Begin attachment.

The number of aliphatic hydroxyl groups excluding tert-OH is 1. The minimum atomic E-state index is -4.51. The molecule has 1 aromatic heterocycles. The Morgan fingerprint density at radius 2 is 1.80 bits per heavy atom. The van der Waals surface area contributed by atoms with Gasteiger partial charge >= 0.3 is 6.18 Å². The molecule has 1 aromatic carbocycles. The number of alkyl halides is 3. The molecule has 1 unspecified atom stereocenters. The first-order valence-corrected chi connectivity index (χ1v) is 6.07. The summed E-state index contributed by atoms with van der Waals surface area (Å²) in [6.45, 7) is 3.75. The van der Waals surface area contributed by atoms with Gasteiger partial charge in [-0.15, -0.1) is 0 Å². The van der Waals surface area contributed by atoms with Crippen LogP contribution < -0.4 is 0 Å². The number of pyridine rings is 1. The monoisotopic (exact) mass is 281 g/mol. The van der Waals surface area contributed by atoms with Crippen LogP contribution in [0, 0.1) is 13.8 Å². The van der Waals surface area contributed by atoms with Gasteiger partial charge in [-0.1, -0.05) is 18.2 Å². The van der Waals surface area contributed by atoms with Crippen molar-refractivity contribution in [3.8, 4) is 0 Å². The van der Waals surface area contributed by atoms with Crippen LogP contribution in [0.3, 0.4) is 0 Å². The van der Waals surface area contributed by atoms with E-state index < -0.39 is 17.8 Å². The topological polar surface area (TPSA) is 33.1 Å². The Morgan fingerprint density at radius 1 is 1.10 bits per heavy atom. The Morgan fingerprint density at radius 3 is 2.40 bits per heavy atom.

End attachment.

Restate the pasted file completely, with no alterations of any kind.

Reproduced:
The number of aliphatic hydroxyl groups excluding tert-OH is 1. The minimum atomic E-state index is -4.51. The molecule has 1 aromatic heterocycles. The Morgan fingerprint density at radius 2 is 1.80 bits per heavy atom. The van der Waals surface area contributed by atoms with Gasteiger partial charge >= 0.3 is 6.18 Å². The molecule has 1 aromatic carbocycles. The number of alkyl halides is 3. The molecule has 1 unspecified atom stereocenters. The first-order valence-corrected chi connectivity index (χ1v) is 6.07. The summed E-state index contributed by atoms with van der Waals surface area (Å²) in [6.45, 7) is 3.75. The van der Waals surface area contributed by atoms with Gasteiger partial charge in [-0.15, -0.1) is 0 Å². The van der Waals surface area contributed by atoms with Crippen LogP contribution < -0.4 is 0 Å². The number of pyridine rings is 1. The monoisotopic (exact) mass is 281 g/mol. The van der Waals surface area contributed by atoms with Crippen LogP contribution in [0, 0.1) is 13.8 Å². The van der Waals surface area contributed by atoms with Gasteiger partial charge in [-0.1, -0.05) is 18.2 Å². The van der Waals surface area contributed by atoms with Crippen molar-refractivity contribution in [3.8, 4) is 0 Å². The van der Waals surface area contributed by atoms with Crippen LogP contribution in [0.3, 0.4) is 0 Å². The van der Waals surface area contributed by atoms with E-state index < -0.39 is 17.8 Å². The topological polar surface area (TPSA) is 33.1 Å². The Morgan fingerprint density at radius 1 is 1.10 bits per heavy atom. The Morgan fingerprint density at radius 3 is 2.40 bits per heavy atom.